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Consider the Birds

They were always distant and cautious. For two years they built a nest in the old wooden birdhouse, raising two broods each year, but they never approached our feeders. They never made their way to feast among the others, always content to dine on what nature provided. Two years ago they fled their nest, eggs abandoned. Last year none nested here. What posed the threat I wonder.

It has taken five years, but this year three pairs of bluebirds are feasting daily. They feel at ease pulling the mealworms from the feeder then leaving nothing but a flash of blue in their wake as they fly through the barren trees.

Yesterday I saw a pair darting in and out of the new birdhouse. It stood empty last year. Maybe it takes time to trust what is new. Finding a safe place to raise their young must be a tremendous challenge. Is it fear or wisdom guiding them?

Sometimes I think we could learn from them. They are cautious but optimistic. They take their time before planting roots, knowing every place is not hospitable. They have an innate sense of danger and take extreme precautions before selecting a nesting site. Every decision is centered around the chance of survival.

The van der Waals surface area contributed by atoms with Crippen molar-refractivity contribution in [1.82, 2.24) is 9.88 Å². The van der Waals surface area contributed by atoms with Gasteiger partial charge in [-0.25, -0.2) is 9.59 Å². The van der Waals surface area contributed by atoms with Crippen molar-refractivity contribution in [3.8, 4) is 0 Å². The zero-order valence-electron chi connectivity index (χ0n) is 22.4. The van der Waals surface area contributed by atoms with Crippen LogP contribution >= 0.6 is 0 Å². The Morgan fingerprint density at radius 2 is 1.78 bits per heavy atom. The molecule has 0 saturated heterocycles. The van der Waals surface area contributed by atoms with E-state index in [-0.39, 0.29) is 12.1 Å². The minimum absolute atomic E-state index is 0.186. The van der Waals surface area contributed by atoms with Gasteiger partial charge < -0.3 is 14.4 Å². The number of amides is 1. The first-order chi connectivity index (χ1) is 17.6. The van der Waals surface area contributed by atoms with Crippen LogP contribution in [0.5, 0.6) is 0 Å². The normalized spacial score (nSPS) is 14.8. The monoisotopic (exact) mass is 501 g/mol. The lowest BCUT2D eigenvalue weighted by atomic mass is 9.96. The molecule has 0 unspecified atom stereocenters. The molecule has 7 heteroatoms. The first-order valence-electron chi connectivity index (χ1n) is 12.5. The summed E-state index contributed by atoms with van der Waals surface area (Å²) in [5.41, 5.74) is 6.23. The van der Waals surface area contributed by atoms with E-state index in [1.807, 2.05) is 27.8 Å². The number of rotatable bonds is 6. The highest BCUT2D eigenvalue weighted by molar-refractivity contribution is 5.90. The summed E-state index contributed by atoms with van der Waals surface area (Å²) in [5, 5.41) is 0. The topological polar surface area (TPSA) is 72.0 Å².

I learned the female bluebird lays one egg a day until the clutch is complete. She will not begin incubating until the clutch is complete insuring all eggs will hatch around the same time. Once incubation begins, the eggs must be kept warm and will not be left unattended for any length of time.

Incubating the clutch is the sole responsibility of the female. For 15-20 days she will stay in the nest, leaving only for minutes at a time while the male stands watch over the nest. Predators are everywhere requiring extreme vigilance.

Once the hatchlings break free of the eggs, both parents share the responsibility to feed their young. Every 20 minutes during daylight hours the tiny gaping mouths must be fed until they are strong enough to fledge. Imagine the strength it requires to feed hatchlings every 20 minutes for almost 20 days.

After the hatchlings fledge, the parents will continue to feed them for another 20 days. This is a lovely and caring sight to witness. I am fortunate to witness such tiny miracles just outside my window. Observing this microcosim of life, we see our own lives played out in a compressed timeline.

When the world seems all crazy and out of control, the birds bring me peace.

On a day like this, I can’t imagine anything better that might happen in a person’s life than for them to start paying attention to birds—to become aware of this magical world that exists all around us, unnoticed by many but totally captivating for those who know its secrets. This kind of spring day, with its bountiful myriads of colorful sprites just arrived from tropical shores, has to be one of the greatest gifts of life on Earth.
Kenn Kaufman